Service animals for mental health: An emerging issue in disability law

January 28th, 2016 by Katie Douglas

What to do with Peaches? In 2014, a woman moved in with her common‑law partner in Barrie, Ontario and, while aware that the condominium’s bylaws restricted owners from having dogs over 25 pounds, proceeded to move in with her 40‑pound retriever cross, Peaches. The property manager demanded that she remove the dog and the owner responded with a request for accommodation under the Ontario Human Rights Code, claiming that Peaches was a service dog who supported her with “stress and past abuse issues.” Ultimately, the court evicted Peaches, ruling that the owner had not provided sufficient information about her disability to establish that Peaches was a necessary accommodation.

This case highlights an emerging issue in disability law. For people with disabilities, animals can be a vital support assisting with a range of activities. The classic example is of a seeing‑eye dog providing assistance to a visually impaired owner in navigating the physical environment. However, animals also provide vital assistance to those with cognitive and mental health disabilities, from medication reminders to emotional support in the midst of an anxiety attack. Few would argue that the dog in the former situation is not a necessary accommodation, however, it is not uncommon for the service animals of people with mental health disabilities to be turned away as unnecessary or illegitimate.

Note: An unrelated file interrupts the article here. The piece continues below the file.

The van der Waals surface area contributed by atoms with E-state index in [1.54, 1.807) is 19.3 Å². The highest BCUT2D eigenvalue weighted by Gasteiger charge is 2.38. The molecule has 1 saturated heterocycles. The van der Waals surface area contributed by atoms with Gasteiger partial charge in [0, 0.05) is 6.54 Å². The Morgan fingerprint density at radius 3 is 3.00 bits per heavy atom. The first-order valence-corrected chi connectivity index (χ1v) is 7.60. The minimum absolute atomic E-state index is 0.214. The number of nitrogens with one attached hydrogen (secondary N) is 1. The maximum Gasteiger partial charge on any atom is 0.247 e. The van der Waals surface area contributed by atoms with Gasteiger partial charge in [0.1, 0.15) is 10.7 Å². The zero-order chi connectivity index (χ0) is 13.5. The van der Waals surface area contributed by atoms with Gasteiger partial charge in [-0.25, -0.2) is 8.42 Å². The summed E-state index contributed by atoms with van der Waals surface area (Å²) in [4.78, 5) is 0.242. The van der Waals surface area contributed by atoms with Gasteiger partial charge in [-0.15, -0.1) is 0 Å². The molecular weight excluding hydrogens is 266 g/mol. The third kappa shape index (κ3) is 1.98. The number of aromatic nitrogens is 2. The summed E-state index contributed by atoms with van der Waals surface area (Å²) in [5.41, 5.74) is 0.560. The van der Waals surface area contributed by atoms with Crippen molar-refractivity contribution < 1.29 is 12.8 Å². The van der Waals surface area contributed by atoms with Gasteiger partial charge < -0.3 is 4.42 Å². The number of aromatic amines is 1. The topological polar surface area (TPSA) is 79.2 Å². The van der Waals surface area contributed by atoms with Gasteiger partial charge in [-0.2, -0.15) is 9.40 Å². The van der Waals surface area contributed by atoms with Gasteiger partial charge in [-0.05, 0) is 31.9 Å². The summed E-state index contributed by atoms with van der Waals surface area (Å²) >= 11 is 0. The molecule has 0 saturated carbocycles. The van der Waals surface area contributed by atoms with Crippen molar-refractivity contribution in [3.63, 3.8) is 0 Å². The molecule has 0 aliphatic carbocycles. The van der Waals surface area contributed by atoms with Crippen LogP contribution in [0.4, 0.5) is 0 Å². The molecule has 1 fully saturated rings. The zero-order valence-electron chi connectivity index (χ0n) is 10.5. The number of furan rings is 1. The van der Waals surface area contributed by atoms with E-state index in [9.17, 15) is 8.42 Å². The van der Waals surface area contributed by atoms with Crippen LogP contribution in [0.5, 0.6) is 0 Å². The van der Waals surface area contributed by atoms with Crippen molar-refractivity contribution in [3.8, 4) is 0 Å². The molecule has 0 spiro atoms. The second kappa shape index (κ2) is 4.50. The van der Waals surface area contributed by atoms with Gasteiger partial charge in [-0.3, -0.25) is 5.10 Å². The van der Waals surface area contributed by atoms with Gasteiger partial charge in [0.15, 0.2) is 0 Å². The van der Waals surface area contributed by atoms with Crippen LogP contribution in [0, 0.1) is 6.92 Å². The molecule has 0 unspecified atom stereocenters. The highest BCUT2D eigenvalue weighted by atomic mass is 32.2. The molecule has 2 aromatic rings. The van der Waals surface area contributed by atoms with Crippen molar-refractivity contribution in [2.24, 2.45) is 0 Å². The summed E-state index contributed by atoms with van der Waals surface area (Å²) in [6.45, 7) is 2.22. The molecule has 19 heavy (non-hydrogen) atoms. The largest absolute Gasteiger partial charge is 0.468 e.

Disability, service animals and human rights

Human rights codes prohibit housing and service providers and businesses from discriminating on the basis of several grounds, including disability. A person who requires a dog, cat or other animal as a result of a disability may be allowed to keep one regardless of rules prohibiting animals set by condominiums, landlords or businesses such as restaurants.

However, these establishments do not have to accommodate all requests for pets they receive. There must be a Code‑related reason for the animal and the service provider must accommodate the individual only to the point of undue hardship.

a) Code-related reason:

Provincial and federal human rights statutes protect people from discrimination on the basis of several grounds such as age, race, language and disability. To be entitled to accommodation, the need for the service animal must be related one of these grounds. There are many physical disabilities for which a service animal may be a required accommodation including vision loss, epilepsy and limited mobility.  Further, the court recognises that animals provide necessary support for people with mental health disabilities such as depression, anxiety and trauma. In all cases, the individual asserting the need for accommodation must provide documentation, usually from a doctor, that they have a disability for which the service animal is a necessary accommodation.

b) Accommodation to the point of undue hardship

Requests need only be accommodated to the point of undue hardship. The standard is high; the service provider must show that allowing the animal would jeopardize their financial well‑being or pose a serious health and safety risk. For example, a housing provider may deny a request for a service dog if it is persistently aggressive towards other residents.

Despite these human rights protections, issues with accommodation of service animals for individuals arise often. The court denied Peaches’ owner’s request for accommodation in part because “stress” is not a recognized disability under the Ontario Human Rights Code.